Brent and Phelecia Hatch, of the Bridal Gate Ward, Gilbert Highland Stake, are hug aficionados. They have made it their business to hand out hugs and to encourage others to do the same. Their mechanism is a small, plastic card, called the Hug Card, and they say the results are immeasurable.
It all started when two brothers—Brent and Barlow Hatch—living in California, one running a janitorial business, the other driving a taxi for a living—hit upon the idea of creating a credit-card size Hug Card. On the front is a picture of hugging bears along with a heat-sensitive sticker that will change color when an individual puts their thumb on the sticker for a few seconds.
“Then there’s a key that says, ‘If it turns blue, you need three hugs; green, you need two; and so forth. It’s just a gimmick, but this little card gives people permission to hug,” Brent says.
And, according to the response, a hug or two is what many people need.
“Barlow wrote a book called The Hug Book, and we put a Hug Card on the front of each book.”
They quickly saw it was the card, more than the book that drew people in.
“We dropped the book and found 30 or 40 stores where we placed the Hug Cards. We sold out within two weeks,” Brent says.
Within two months, the brothers had quit their jobs and they, along with 10 other employees, were filling orders for Hug Cards fulltime. In seven years, they had sold 3.5 million cards.
“We also received more than 5,000 letters. We received letter after letter, telling us about people’s experiences with the Hug Card. We learned hugs can be healing—even lifesaving,” Brent says.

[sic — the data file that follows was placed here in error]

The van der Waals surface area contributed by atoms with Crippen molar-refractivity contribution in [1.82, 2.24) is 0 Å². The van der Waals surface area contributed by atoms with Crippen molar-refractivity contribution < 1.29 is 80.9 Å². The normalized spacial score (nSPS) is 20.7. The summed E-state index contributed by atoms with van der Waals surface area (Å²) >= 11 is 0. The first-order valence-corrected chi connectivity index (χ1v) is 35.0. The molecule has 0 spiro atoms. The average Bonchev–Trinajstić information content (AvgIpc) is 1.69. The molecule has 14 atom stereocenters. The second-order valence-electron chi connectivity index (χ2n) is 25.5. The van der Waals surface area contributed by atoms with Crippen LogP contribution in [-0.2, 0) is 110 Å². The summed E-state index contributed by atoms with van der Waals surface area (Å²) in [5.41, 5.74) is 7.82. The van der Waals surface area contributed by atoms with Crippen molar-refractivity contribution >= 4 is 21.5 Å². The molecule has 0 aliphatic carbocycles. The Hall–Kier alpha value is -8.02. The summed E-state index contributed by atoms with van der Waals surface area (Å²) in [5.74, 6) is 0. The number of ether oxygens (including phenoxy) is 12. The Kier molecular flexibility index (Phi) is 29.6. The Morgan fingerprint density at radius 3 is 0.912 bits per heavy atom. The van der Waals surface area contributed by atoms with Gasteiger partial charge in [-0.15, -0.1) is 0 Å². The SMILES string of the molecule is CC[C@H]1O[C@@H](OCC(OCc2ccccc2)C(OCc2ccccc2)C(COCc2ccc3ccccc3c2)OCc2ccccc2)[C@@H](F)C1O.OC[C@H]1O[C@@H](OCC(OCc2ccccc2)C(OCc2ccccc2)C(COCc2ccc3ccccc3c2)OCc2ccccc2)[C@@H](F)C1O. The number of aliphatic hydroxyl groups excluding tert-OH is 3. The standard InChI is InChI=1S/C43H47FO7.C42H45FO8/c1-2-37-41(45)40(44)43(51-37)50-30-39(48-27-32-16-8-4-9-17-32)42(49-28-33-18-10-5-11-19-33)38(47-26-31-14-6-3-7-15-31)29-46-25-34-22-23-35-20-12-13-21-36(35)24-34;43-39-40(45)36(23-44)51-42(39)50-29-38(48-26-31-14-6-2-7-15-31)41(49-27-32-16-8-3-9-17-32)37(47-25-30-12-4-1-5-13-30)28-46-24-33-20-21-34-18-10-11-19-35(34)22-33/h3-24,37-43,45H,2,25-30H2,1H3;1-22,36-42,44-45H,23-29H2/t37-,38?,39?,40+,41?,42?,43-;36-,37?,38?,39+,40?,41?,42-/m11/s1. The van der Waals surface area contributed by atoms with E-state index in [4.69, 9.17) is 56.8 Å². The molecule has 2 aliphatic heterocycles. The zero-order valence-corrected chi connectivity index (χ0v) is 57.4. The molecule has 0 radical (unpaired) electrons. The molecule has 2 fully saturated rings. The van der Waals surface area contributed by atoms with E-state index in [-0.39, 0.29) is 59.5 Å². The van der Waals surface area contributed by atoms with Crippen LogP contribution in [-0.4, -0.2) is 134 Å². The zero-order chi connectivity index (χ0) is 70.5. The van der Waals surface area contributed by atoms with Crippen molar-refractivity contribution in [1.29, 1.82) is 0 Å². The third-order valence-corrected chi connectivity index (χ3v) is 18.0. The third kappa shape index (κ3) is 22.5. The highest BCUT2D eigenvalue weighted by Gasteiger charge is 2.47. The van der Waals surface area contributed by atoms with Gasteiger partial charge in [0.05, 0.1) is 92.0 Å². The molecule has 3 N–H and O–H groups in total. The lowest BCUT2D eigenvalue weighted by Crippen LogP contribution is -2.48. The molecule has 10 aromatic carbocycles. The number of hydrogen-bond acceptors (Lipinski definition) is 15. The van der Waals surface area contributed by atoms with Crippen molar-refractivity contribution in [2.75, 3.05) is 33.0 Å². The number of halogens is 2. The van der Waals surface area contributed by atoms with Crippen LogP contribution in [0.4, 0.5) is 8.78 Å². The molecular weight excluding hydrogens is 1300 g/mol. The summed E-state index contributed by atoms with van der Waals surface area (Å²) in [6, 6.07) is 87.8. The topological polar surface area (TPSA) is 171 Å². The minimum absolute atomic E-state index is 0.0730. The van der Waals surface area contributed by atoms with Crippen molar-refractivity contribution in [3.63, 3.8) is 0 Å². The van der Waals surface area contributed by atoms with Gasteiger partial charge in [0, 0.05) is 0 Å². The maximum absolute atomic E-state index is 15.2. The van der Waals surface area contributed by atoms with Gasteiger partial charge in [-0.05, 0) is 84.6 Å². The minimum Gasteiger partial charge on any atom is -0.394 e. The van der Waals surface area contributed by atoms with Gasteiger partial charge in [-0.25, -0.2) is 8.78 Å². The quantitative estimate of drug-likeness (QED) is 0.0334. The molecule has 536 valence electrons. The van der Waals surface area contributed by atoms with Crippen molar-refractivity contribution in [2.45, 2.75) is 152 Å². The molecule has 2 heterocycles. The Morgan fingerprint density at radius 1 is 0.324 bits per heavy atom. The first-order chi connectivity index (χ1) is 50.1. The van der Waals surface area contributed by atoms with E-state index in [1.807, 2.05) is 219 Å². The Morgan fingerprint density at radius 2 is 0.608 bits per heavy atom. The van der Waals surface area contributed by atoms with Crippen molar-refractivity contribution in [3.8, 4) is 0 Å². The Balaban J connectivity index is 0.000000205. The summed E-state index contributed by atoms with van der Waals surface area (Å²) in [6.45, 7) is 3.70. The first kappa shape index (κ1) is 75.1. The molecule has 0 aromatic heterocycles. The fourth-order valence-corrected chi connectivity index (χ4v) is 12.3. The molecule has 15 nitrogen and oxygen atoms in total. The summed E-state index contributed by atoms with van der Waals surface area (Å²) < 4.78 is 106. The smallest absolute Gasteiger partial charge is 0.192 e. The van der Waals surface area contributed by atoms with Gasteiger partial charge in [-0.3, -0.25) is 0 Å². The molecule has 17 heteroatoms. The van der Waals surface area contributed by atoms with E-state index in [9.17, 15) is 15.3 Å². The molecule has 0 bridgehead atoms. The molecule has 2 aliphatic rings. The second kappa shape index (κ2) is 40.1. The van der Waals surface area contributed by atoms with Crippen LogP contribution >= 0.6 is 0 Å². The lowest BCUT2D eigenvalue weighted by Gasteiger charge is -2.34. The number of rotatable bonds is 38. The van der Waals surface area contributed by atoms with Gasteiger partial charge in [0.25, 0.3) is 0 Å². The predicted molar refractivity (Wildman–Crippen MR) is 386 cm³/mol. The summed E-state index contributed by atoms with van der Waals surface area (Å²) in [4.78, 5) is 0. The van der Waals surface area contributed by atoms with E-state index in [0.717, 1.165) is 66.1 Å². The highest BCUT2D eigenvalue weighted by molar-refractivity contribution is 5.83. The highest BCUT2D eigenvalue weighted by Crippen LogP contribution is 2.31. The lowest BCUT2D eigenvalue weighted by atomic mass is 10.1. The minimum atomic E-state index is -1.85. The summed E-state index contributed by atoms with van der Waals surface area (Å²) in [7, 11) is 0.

They also learned that a lot of people are afraid of human contact, or simply haven’t had enough to feel comfortable.
“Today, with Facebook and all the ways people think they are connecting online, we see less and less human touch than ever before,” Brent says.
He says they had retired the Hug Card, but an incident in their own family drove the point home that hugs could be the answer to many of the problems students face in school today.
The Hatches’ son, McKay, started the No Cussing Club at his school. His goal was to encourage other students to join him in pledging to clean up their language and avoid profanity.
As documented now in a popular Mormonad, McKay’s club made him the brunt of bullying.
“The bullying he went through because he stood up for something right was unbelievable. It brought awareness to our family of just how destructive bullying can be, and we started using the Hug Card to educate people and remind them how they should treat each other,” Brent says.
Brent and Phelecia bought out Barlow’s share in the Hug Card and have committed to again promote it and to advance awareness of the benefits of hugging.
“Yes, it is a gimmick, but if it works to repair relationships and to get people to show love to one another, it’s well worth it,” Brent says.
In addition to making the Hug Card available for purchase online, in quantities or individually, the Hatches present at firesides, Relief Society meetings and community workshops, where they teach parents about the Hug Card and nine other effective parenting tools.
“We are losing our kids at an astounding rate. We need to get back to the basics,” Brent says. “We all need more hugs.”
To order the Hug Card, visit www.TheHugCard.com or to inquire about scheduling the Hatches for an event, call 626-390-0777.